Referring to the FIGURE, the solar blind UV filter of the present invention is illustrated as including in an intimate cascade relationship, a UV grade quartz cell 1 containing chlorine gas at a pressure of 1.5 atmospheres having an input face to receive light energy, a filter element 2 secured to an output face of cell 1, and a unit 3 containing a nickel sulphate hexahydrate (NiSO4 :6H2 O) crystal. Chlorine gas is known to absorb light energy in the 3400 to 3800 Å region and the NiSO4 :6H2 O crystal is known to absorb light energy in the 4500 to 6700 Å region. Unit 3 has an output face 4 to provide a UV energy output for the solar blind filter. Enclosing cell 1, element 2 and unit 3 on the peripheral surface thereof is a metallic shell 5, such as, a black anodized aluminum shell.
In the filter assembly, special precautions are taken to mask the cylindrical walls of cell 1, element 2 and unit 3 and, in particular, cell 1, so that a light pipe effect will not occur. If light piping did occur, solar radiation could bypass filter element 2 and result in an increased solar background count.
Filter element 2 includes a first glass disc 6, a second glass disc 7 spaced along the longitudinal axis from disc 6 and a third glass disc 8 spaced along the longitudinal axis from disc 7. A cavity 9 is formed between discs 6 and 7 and contains therein a filter material, preferably potassium iodide which is doped with thallium (KI:T1) known to have a sharp cut off light energy filter characteristic in the 2790 to 3010 Å range, such as at 2968 Å. Between glass discs 7 and 8 there is formed a cavity 10 in which a filter fluid, preferably Cation X-glycerol solution, is confined. Cation X is obtainable from Eastman Kodak. Cation X has a concentration of 0.5 grams per liter of glycerol. Cation X is designated 2,3-dihydro-5,7-dimethyl-1H-1,4-diazepine perchlorate whose chemical formula is C7 H13 ClN2 O4 and is known to absorb light energy in the 3000 to 3400 Å region. Cavities 9 and 10 are epoxy-sealed cavities and glass discs 6-8 are made from Jena UG5 glass known to absorb light energy in the 3600 to 4500 Å region. The Jena UG5 glass is made by and available from Jenaer Glaswerk Schott & Gen., Mainz, West Germany.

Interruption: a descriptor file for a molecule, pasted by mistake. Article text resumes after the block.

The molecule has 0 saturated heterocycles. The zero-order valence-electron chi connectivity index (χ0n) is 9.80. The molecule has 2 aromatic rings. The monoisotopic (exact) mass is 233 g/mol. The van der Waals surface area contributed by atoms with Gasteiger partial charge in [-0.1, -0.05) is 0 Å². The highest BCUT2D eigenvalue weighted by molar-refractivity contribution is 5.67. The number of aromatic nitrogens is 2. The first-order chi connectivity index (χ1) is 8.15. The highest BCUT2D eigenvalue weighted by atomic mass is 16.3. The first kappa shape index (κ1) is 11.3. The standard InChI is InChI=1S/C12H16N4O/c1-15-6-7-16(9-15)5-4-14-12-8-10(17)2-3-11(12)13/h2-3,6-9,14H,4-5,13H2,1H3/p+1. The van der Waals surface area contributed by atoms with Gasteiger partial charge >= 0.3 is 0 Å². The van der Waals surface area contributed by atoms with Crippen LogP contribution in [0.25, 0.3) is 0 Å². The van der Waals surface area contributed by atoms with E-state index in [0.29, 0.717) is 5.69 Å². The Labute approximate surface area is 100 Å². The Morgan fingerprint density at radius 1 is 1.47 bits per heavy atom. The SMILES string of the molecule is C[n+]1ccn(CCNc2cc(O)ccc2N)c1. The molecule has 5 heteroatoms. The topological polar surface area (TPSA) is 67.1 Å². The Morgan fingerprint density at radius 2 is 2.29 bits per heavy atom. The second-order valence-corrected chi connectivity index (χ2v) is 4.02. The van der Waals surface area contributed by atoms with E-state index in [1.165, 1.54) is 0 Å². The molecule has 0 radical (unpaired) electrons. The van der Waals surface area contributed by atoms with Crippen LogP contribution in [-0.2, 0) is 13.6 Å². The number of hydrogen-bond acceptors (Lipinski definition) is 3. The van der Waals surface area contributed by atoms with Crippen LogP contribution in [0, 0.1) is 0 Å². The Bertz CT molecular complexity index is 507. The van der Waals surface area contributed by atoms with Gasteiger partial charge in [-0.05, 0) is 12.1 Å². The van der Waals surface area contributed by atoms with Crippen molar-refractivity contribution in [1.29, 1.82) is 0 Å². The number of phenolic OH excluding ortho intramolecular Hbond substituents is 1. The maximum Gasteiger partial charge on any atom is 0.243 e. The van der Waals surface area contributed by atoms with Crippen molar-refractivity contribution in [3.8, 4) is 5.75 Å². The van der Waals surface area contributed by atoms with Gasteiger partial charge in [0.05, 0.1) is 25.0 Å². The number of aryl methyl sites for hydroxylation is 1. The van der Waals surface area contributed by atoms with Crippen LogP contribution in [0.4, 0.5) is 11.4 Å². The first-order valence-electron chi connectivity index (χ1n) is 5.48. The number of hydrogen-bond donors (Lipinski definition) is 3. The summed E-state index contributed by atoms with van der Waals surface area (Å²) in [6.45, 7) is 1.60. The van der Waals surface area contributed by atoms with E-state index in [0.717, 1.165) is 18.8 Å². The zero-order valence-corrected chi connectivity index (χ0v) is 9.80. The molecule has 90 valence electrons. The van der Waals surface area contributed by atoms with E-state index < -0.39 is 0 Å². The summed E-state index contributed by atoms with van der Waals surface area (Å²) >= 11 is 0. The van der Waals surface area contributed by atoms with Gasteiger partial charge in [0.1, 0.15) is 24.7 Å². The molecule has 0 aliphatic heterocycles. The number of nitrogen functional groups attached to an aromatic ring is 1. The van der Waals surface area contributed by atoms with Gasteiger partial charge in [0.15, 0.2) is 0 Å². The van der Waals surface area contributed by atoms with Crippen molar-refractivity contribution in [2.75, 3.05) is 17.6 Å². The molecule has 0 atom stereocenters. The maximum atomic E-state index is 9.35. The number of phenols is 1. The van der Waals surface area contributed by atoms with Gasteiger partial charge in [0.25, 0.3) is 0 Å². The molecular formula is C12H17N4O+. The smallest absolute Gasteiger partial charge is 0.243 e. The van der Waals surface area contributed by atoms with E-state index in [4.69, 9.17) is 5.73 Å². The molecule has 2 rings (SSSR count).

Unit 3 includes another epoxy-sealed cell containing the NiSO4 :6H2 O crystal of 1 cm length. This cell includes the output face of disc 8 and a UV grade quartz disc 11 providing the output face 4 of the filter assembly.
In order to minimize the reflection losses at the various interface surfaces, such as the interface surface between cell 1 and disc 6, the interface surface between disc 6 and the thallium doped potassium iodide, the interface surface between the thallium doped potassium iodide and disc 7, the interface surface between disc 7 and the Cation X-glycerol solution, the interface surface between the Cation X-glycerol solution and disc 8, the interface surface between disc 8 and nickel sulphate hexahydrate crystal, and the interface between the crystal material and disc 11, a second fluid DC200, was introduced as an interface coupling medium. DC200 is dimethyl polysiloxane made by Dow Corning and is a stable polymer which has been found to be non-contaminating and non-adulterating in food processing. DC200 is a fluid of extremely high viscosity (300,000 centistrokes) and, therefore, does not require any special containment provisions except for shell 5.